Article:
While many politicians give lip service to effecting change in the wake of the brutal George Floyd murder, a recent article appearing in Forbes offers an effective prescription. It’s a prescription we believe to be the most effective and have been advocating for decades: “Voting with your pocketbook is one of the best ways to effect change in a capitalist society.”
In fact, when we built the Barefoot Wine brand, movement marketing was a big part of our success. We knew that the folks who perceived us as supporting their cause would be more likely to buy our products. For a start up with no advertising budget, this approach really helped us get started.
When we hired our National Sales Manager, Randy Arnold, an openly gay man in 1990, the general public harbored many misconceptions about AIDS. For one thing, they blamed it on the gay community. For another, many believed that if you touched a gay man, you would get the disease. This ignorance went on for years. During that time, the entire LGBTQ community was not only marginalized but persecuted by police and violent homophobes.
One day we saw Randy pouring over a big thick phonebook-looking compendium. “What’s that?” we said. “Why, it’s the Rainbow Directory,” he answered. The Rainbow Directory was a listing of every LGBT owned business and LGBT-friendly owned business in the country. They were broken down by city and type of business. He was looking for the stores, restaurants, resorts, and bars that would take Barefoot because we obviously supported their interests. The LBGT community voted with their pocketbooks as Forbes suggests, and our sales soared!
Consumers want to know where you stand on the issues that affect them. They want to know if you are silent, a supporter, or if you are a member of their community. They can’t afford to spend their money elsewhere. They realize that whoever gets their dollars will become more powerful and more influential in the government and elsewhere. Barefoot’s support for the LGBTQ community resulted in decades of customer loyalty from that community.
When we expanded into Chicago and Detroit, we asked our goddaughter’s father who is a Black American and lives there, “How can we address and support the black community in these metros?” He told us that the community enjoyed greeting guests with a champaign flute at the door and throwing “Steppin’” parties where friends and neighbors could show off their latest dance steps. He suggested we donate Barefoot Bubbly to the Steppin’ fundraisers for black neighborhood causes. Barefoot Bubbly became very popular with that community.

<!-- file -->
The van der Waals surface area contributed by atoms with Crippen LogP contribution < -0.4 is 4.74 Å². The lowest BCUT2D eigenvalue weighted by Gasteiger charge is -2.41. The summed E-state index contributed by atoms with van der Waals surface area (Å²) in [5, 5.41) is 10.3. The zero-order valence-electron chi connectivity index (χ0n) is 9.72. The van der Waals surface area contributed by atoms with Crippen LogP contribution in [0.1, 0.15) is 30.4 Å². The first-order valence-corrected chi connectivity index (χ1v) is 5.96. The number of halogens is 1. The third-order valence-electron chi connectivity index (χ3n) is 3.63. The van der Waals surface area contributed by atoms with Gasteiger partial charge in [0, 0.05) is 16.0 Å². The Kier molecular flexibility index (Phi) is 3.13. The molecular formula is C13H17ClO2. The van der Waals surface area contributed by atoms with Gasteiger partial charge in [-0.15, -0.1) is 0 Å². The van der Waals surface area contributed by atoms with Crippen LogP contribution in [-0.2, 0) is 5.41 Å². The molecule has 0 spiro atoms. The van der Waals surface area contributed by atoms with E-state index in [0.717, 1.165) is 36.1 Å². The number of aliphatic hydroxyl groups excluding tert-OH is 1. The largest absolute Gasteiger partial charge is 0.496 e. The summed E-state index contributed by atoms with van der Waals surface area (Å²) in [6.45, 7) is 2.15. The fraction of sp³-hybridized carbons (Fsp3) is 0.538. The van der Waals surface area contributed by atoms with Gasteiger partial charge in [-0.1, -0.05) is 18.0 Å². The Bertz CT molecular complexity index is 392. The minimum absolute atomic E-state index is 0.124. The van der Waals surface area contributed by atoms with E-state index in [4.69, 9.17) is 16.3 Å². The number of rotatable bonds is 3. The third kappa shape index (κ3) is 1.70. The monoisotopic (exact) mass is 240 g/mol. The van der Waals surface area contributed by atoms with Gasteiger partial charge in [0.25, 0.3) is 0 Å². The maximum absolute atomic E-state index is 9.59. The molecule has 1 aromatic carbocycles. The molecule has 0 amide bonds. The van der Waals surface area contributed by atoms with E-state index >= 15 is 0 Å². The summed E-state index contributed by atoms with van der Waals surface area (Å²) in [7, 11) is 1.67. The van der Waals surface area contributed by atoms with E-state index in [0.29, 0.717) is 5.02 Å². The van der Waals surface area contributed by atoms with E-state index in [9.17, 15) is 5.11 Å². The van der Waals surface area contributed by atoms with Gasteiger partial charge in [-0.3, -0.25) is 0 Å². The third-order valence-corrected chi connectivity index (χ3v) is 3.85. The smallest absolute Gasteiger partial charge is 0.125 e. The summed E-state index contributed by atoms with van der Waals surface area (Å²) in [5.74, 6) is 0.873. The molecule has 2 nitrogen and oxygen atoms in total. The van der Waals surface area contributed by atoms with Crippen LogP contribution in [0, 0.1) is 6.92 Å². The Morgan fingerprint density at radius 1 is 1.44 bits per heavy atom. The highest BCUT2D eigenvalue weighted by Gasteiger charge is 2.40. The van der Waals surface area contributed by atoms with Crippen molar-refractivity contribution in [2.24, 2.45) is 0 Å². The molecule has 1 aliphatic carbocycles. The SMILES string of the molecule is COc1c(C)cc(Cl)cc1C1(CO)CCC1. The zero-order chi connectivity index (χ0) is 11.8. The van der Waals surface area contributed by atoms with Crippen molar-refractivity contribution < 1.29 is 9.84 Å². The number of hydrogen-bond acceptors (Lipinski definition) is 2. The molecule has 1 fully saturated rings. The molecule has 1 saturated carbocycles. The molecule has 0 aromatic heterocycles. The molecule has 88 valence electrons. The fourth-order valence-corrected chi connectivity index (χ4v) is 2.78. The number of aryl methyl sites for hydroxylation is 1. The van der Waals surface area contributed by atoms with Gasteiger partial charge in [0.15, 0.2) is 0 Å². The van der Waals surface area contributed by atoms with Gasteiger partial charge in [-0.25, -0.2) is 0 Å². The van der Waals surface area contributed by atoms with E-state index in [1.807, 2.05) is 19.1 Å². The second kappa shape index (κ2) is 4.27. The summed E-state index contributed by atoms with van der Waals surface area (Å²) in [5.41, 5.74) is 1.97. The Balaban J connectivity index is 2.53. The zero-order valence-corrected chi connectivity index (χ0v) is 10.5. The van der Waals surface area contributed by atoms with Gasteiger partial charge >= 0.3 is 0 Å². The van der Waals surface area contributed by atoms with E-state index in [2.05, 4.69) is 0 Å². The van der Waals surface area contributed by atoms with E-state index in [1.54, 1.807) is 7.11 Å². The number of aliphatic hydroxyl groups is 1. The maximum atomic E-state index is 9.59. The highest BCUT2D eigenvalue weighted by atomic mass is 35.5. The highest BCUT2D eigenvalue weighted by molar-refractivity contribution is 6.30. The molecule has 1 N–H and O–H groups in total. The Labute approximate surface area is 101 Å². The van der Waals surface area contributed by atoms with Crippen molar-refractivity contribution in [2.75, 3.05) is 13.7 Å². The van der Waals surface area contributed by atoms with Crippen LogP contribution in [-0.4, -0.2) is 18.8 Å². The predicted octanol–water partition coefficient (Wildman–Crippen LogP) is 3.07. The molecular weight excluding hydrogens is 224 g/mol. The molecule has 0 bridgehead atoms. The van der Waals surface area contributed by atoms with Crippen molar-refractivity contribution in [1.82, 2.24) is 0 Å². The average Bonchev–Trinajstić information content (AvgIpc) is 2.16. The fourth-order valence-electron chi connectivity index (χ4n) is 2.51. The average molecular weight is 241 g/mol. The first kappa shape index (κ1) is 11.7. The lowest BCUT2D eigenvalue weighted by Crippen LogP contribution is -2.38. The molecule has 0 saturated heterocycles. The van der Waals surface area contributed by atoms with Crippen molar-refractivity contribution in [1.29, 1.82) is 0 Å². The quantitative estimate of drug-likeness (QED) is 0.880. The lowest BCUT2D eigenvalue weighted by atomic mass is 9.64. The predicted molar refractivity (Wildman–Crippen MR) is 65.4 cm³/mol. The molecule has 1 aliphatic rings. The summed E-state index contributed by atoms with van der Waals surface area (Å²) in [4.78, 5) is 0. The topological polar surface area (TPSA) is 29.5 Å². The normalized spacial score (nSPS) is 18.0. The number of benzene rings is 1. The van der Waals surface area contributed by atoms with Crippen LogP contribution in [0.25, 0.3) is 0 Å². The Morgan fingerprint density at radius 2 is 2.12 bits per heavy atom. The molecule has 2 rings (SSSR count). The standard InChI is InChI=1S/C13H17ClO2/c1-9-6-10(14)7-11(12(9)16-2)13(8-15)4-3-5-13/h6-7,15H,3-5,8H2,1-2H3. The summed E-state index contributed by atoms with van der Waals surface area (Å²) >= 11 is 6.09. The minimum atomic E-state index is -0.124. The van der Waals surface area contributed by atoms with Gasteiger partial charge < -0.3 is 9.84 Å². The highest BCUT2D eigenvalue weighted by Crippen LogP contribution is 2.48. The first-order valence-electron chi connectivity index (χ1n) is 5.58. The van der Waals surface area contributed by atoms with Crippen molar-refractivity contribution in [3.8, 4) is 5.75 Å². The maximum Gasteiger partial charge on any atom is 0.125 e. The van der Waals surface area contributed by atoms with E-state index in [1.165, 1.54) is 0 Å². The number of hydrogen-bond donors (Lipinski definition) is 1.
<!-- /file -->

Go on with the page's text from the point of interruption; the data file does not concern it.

In Southern California, we couldn’t get any traction. Barefoot sales were failing. Then we ran to an avid activist who was the Director of the Surfrider Foundation. We helped him raise funds to test the beaches and ocean for cleanliness by taking his message into the supermarket buyers with signs hung on the necks of our bottles. Originally seen as troublemakers and marginalized, the Surfrider Foundation grew to become the strongest voice for clean oceans and beaches. And their members bought our products.
We could go on with examples of how consumers want you to stand for more than your products. You know. You have seen it yourself. Now, smart businesses should come out and state their support for #BlackLivesMatter and discover how they can support this overdue movement. If you don’t, you could lose a substantial part of your business!
Black consumers and their multicultural supporters will be looking to put their money where their mouth is. We all should. The Forbes article lists several apps and directories including: The Buy From A Black Woman Directory, The Black-Owned Market, Esty’s Black Owned Shops, Black Enterprises Top 100 list, Black Bank, and Bon Appetit’s List of Black-Owned Restaurants. Let’s all give them our dollars and be outspoken in their support.